P L,Bennett D Equation 1 Lens power using Bennett method
r La mm Anterior radius of curvature of lens
r Lp mm Posterior radius of curvature of lens
P La D (n Ln)/r La Power of anterior lens surface
P Lp D (nn L)/r Lp Power of posterior lens surface
c 1 T mm 1000 n(nn L)T/(n L P L r Lp) Distance between anterior lens surface and first principal plane of lens
c 2 T mm 1000 n(nn L)T/(n L P L r La) Distance between posterior lens surface and second principal plane of lens
P L,Sten D Equation 2 Lens power using modified-Stenström method
P eye D Equation 3 Equivalent power of combination of eye and a thin correcting lens placed at the cornea
c Sten mm Equation 2 + 3 solved for c Sten Distance between anterior lens surface and first principal plane of lens
P L,BR D Equation 4 Lens power using Bennett-Rabbetts method
c BR mm Equation 4 solved for c BR Distance between thin lens position and anterior lens surface
Modified-Stenström Method: Lens Power Calculation if Lens Thickness Is Not Known
If lens thickness T is not available, one can estimate the lens power PL using Stenström's method,9,10 which provides the lens power referenced to its anterior vertex rather than to the principal planes. We modified the method by including the parameter cSten, which is the estimated distance between the anterior lens surface and the first lenticular principal plane. The modified-Stenström method is given by:   using the parameters in Table 1, with n = 1.336. This equation contains the equivalent power of the eye Peye. Based on Stenström's derivation, we calculated this as:   Here the ocular refraction at the first principal plane of the eye SPP is used. Lens power PL can be found by substituting the value for Peye derived from equation 3 into the right side of equation 2
A simplification of equation 3 was proposed by van Alphen, 15 who used the approximation P eye = 1392/LS PP. However, since this simplification deviates considerably from values obtained from equation 3 for c Sten > 0 mm, we did not include it in our analysis. 
Bennett-Rabbetts Method: Lens Power Calculation if Lens Thickness Is Not Known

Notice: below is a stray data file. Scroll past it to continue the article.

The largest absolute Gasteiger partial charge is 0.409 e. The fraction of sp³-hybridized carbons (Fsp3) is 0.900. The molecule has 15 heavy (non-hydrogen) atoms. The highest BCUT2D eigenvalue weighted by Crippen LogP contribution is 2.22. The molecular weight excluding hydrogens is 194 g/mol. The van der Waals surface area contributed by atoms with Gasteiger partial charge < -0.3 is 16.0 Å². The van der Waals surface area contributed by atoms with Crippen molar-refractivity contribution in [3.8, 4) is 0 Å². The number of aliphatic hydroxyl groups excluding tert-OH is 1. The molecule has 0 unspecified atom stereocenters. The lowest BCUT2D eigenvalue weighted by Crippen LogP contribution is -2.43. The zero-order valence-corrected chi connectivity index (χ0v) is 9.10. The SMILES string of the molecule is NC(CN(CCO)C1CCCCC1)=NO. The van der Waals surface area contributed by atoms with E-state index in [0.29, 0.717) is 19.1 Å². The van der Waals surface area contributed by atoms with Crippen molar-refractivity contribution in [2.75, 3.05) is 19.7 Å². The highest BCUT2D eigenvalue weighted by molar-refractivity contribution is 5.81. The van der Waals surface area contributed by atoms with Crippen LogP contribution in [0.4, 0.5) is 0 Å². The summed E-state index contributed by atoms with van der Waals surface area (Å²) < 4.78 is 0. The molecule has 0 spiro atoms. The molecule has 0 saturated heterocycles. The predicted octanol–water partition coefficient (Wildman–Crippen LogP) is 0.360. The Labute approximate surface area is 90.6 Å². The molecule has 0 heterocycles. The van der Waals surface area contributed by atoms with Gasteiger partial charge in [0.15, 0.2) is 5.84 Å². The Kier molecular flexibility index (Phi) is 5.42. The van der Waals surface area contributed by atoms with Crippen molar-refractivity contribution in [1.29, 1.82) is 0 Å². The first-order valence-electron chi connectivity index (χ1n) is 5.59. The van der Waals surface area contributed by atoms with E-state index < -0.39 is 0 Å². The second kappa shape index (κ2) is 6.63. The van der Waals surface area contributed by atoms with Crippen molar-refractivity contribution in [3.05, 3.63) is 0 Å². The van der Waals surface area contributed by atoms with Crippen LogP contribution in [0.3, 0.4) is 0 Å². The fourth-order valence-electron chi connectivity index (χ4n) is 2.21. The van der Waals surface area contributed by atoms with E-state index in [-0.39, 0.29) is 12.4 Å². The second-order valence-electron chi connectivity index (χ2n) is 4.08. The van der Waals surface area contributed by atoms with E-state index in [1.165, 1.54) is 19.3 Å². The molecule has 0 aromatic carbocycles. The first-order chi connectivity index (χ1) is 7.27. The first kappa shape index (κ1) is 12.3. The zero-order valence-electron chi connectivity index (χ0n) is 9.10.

Another approach to calculating P L without knowing T is to modify an equation proposed by Bennett and Rabbetts 11 for the purpose of calculating the spherical refraction of an eye when its biometry is known. They replaced the lens with an equivalent thin lens located at the midpoint between the lenticular principal planes, using the Bennett-Rabbetts eye model. 11 If the ocular refraction at the corneal vertex S CV is known, their equation can be rewritten to give P L:   with n = 1.336 and c BR the distance between the anterior lens surface and the thin lens position. This parameter can be found by solving equation 4 for c BR when P L is known. 
Phakometry
Using the lens surface radii of curvature and lens refractive index determined using phakometry, along with the lens thickness, the lens equivalent power was calculated using the thick lens formula 16 :   with P La and P Lp as defined in Table 1
Comparing Lens Powers with the Different Methods
To compare lens powers obtained with the methods detailed above, we determined the c constants c 1, c 2, c Sten, and c BR for both Gullstrand-Emsley and Bennett-Rabbetts eye models. As both eye models will differ from actual ocular biometry, we determined the optimal c constants also for each eye individually. For the Bennett method, these constants were easily determined by filling in the available phakometry of the emmetropic dataset into the formulas for c 1 and c 2 in Table 1, using n = 1.336. The optimal c constants of the modified-Stenström and Bennett-Rabbetts methods were found by using the phakometry lens powers of the emmetropic dataset for P L and solving equations 2 and 3 and equation 4 for the c constants, also using n = 1.336. The analytical solution for c Sten in the modified-Stenström method was mathematically complicated and could not be used in Excel (Microsoft, Redmond, WA); Mathematica (Wolfram Research, Champaign, IL) was used instead, to estimate values numerically. Means and standard deviations of these optimal c constants were called the customized c constants and are given in Table 2
Table 2.
 
Comparison of the Measured and Calculated Lens Powers Using the Biometry and Phakometry of the Emmetropic Data
Table 2.
 
Comparison of the Measured and Calculated Lens Powers Using the Biometry and Phakometry of the Emmetropic Data
Method Symbol Eye Model c Constants Average Within ±1 D from P L (%) Pearson Correlation Coefficients with Phakometry
Phakometry P L 22.87 ± 2.42 D
Bennett P L,Bennett Gullstrand-Emsley c 1 = 0.596; c 2 = −0.358 22.50 ± 2.02 D 45.5 0.778 (P < 0.001)
Bennett-Rabbetts c 1 = 0.599; c 2 = −0.353 22.74 ± 2.03 D 50.0 0.779 (P < 0.001)
Customized c 1 = 0.571 ± 0.028 22.54 ± 2.00 D 45.5 0.778 (P < 0.001)